Rector’s of EWST Christmas Reflection 2021

The time is slowing down. Soon we will be again in our imagined, mythical Bethlehem. But… maybe not.

Dear Friends, 

I hope you are all well. My thoughts and my prayers are with you!

We are just before Christmas. I do not know how it is in your country, but here in Poland, everything suddenly got so beautiful! The temperature is low and the snow has been falling for the last few days, so the streets, houses, and leafless trees are covered with the “white gown”, as we say in Polish. The country is ready for the magical Christmas’21. The colorful lights are everywhere, the music, Christmas carols are played everywhere and the Christmas trees invaded our cities and homes again. Downtown Wroclaw there is, just like in the past, a beautiful Christmas Market with thousands of people despite the pandemic, unhealthy but delicious street food, mulled wine, cheesy decorations, and naturally, cotton candy, which my kids love so much. 

The time is slowing down. Soon we will be again in our imagined, mythical Bethlehem. We will be eating good food in our cozy homes. We will be spending time with those, who we love and care for. Oh yeah, we will be also sharing gifts. So, Santa Claus will come again through the chimney. Churches will be again full of smiling, happy, and content with life people. Hollywood type of magic will rule again in our world for a few days. Just as in the good old time… but maybe not. 

Let me share with you just three, simple, subjective, and “untidy” thoughts. Please, be patient with my imperfect Polish-English. 


It is trivial, but the pandemic has changed a lot. We are not in the same place as we used to be a year or two ago. Some of our close ones are gone due to Covid. Some may be suffering. Some bear the outcomes of the disease. Well, many of us have been sick. 

These days, being close to another person is a threat. It may bring suffering. It may cause death. …we all have seen it and possibly experienced it. 

Perhaps this is the time of some kind of test. How much am I willing to serve others? How much am I ready to be with those, who are suffering, are outcasts, or are excluded? How much am I willing to risk with my own life… in this time of uncertainty? The church has served those in need many times in history, especially in times of plagues and diseases. The sick ones were abandoned by most of the people, but the church was willing to serve. Isn’t it how the Reformation succeeded in my city, Breslau in 1529? The believers built then hospitals, hospices and spent so many resources on medications for those, who were suffering.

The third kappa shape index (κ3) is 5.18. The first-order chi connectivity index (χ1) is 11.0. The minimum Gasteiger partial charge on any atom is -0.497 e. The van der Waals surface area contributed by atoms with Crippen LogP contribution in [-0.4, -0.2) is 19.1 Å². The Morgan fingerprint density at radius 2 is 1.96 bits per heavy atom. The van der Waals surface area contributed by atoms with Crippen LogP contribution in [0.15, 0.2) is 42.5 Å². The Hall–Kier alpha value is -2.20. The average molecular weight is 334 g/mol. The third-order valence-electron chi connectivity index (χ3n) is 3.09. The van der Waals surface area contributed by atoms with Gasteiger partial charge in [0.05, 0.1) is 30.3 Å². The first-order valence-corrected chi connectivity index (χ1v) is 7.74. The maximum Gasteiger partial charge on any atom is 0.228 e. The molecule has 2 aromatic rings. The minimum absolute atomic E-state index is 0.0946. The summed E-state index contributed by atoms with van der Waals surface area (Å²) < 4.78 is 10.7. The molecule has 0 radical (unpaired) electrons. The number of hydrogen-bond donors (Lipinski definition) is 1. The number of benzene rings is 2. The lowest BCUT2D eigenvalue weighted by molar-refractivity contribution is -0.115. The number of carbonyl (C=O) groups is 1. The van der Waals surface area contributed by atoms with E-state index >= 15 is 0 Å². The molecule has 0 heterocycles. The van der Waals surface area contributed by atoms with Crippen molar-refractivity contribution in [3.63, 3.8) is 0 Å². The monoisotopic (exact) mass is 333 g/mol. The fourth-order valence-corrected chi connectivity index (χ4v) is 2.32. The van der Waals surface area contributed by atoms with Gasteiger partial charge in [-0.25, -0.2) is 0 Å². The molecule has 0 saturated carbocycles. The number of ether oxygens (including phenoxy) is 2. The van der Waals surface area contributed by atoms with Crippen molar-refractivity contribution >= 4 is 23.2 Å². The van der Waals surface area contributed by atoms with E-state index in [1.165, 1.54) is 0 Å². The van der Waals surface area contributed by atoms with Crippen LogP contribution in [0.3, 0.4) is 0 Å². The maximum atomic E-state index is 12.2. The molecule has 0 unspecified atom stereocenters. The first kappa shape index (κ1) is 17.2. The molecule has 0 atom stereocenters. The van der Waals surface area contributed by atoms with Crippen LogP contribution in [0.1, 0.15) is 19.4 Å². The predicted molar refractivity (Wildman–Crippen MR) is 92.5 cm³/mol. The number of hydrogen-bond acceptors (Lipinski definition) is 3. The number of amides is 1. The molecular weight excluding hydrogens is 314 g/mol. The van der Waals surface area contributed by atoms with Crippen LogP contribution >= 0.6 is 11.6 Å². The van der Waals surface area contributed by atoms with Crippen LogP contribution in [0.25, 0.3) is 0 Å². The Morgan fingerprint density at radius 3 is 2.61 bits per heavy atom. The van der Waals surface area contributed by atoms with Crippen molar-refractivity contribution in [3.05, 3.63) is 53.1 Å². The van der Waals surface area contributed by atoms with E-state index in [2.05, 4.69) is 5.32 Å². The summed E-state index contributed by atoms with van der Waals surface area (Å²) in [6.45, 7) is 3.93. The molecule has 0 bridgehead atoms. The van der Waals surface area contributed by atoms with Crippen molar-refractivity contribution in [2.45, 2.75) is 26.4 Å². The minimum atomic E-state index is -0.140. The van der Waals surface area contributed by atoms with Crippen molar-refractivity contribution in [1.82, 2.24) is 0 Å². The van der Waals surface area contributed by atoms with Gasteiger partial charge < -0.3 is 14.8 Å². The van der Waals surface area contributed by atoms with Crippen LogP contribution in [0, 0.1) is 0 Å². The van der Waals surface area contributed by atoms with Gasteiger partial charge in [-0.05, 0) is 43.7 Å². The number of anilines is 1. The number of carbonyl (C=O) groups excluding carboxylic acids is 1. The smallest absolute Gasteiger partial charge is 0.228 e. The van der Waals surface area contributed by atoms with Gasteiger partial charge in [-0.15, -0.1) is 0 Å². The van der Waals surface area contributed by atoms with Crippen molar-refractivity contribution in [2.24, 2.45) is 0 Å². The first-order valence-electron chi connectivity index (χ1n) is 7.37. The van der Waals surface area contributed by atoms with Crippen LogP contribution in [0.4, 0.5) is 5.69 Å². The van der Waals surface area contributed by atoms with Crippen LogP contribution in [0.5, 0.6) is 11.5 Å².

But now, the church in Poland is – generally speaking – suddenly silent. With just a few exceptions, it does not promote vaccination, healthcare, or responsible behavior towards another person. It does not develop ministries that are so needed now, in the time of the pandemic. It does not provide much help for those, who are destitute and needy. It pretends that the pandemic does not exist. Instead, the church (generalizing again) is mainly doing politics… cooperating with “our rulers”, who are willing to sacrifice people’s lives to retain power. Is this what the church should be doing now? “I was sick and you visited me”. 


Right now, there are a few thousand refugees camping on the border between Poland and Belarus. They would like to enter our country with the hope of better life. In their countries, there is death, poverty, or persecution. But on our side of the border, there are thousands of Polish soldiers, who are guarding it. They build a wall with the razor wire separating us from our neighbors and – as we are told – “the Arab invaders”. The soldiers guard the safety and well-being of our country. 

So, the refugees, many children, young women (some pregnant), seniors, and men from Syria, Afghanistan, and Kurdistan are freezing to death. Literally. The temperatures are below zero. Every night. And every night our soldiers find dead bodies in the woods of those, who did not make it. We see pictures and hear horror stories.